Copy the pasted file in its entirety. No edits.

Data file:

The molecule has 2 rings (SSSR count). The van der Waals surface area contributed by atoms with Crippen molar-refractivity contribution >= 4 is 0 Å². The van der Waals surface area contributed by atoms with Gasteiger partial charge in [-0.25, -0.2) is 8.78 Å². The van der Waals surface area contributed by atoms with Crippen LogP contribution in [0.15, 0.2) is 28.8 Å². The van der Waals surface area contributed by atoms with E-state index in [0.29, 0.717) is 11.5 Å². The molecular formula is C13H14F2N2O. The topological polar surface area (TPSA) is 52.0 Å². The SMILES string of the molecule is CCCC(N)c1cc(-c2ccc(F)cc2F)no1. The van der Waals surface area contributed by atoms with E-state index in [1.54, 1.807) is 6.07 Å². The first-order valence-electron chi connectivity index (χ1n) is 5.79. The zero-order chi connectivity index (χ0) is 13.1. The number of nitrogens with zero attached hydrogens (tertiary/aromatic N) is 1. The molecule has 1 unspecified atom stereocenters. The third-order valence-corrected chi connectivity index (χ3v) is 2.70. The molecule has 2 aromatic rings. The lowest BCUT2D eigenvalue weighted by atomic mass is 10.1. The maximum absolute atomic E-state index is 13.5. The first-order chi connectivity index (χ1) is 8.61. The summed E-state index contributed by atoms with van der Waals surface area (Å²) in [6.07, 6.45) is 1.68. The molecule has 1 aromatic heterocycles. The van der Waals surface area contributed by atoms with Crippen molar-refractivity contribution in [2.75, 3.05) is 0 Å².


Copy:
The molecule has 2 rings (SSSR count). The van der Waals surface area contributed by atoms with Crippen molar-refractivity contribution >= 4 is 0 Å². The van der Waals surface area contributed by atoms with Gasteiger partial charge in [-0.25, -0.2) is 8.78 Å². The van der Waals surface area contributed by atoms with Crippen LogP contribution in [0.15, 0.2) is 28.8 Å². The van der Waals surface area contributed by atoms with E-state index in [0.29, 0.717) is 11.5 Å². The molecular formula is C13H14F2N2O. The topological polar surface area (TPSA) is 52.0 Å². The SMILES string of the molecule is CCCC(N)c1cc(-c2ccc(F)cc2F)no1. The van der Waals surface area contributed by atoms with E-state index in [1.54, 1.807) is 6.07 Å². The first-order valence-electron chi connectivity index (χ1n) is 5.79. The zero-order chi connectivity index (χ0) is 13.1. The number of nitrogens with zero attached hydrogens (tertiary/aromatic N) is 1. The molecule has 1 unspecified atom stereocenters. The third-order valence-corrected chi connectivity index (χ3v) is 2.70. The molecule has 2 aromatic rings. The lowest BCUT2D eigenvalue weighted by atomic mass is 10.1. The maximum absolute atomic E-state index is 13.5. The first-order chi connectivity index (χ1) is 8.61. The summed E-state index contributed by atoms with van der Waals surface area (Å²) in [6.07, 6.45) is 1.68. The molecule has 1 aromatic heterocycles. The van der Waals surface area contributed by atoms with Crippen molar-refractivity contribution in [2.75, 3.05) is 0 Å².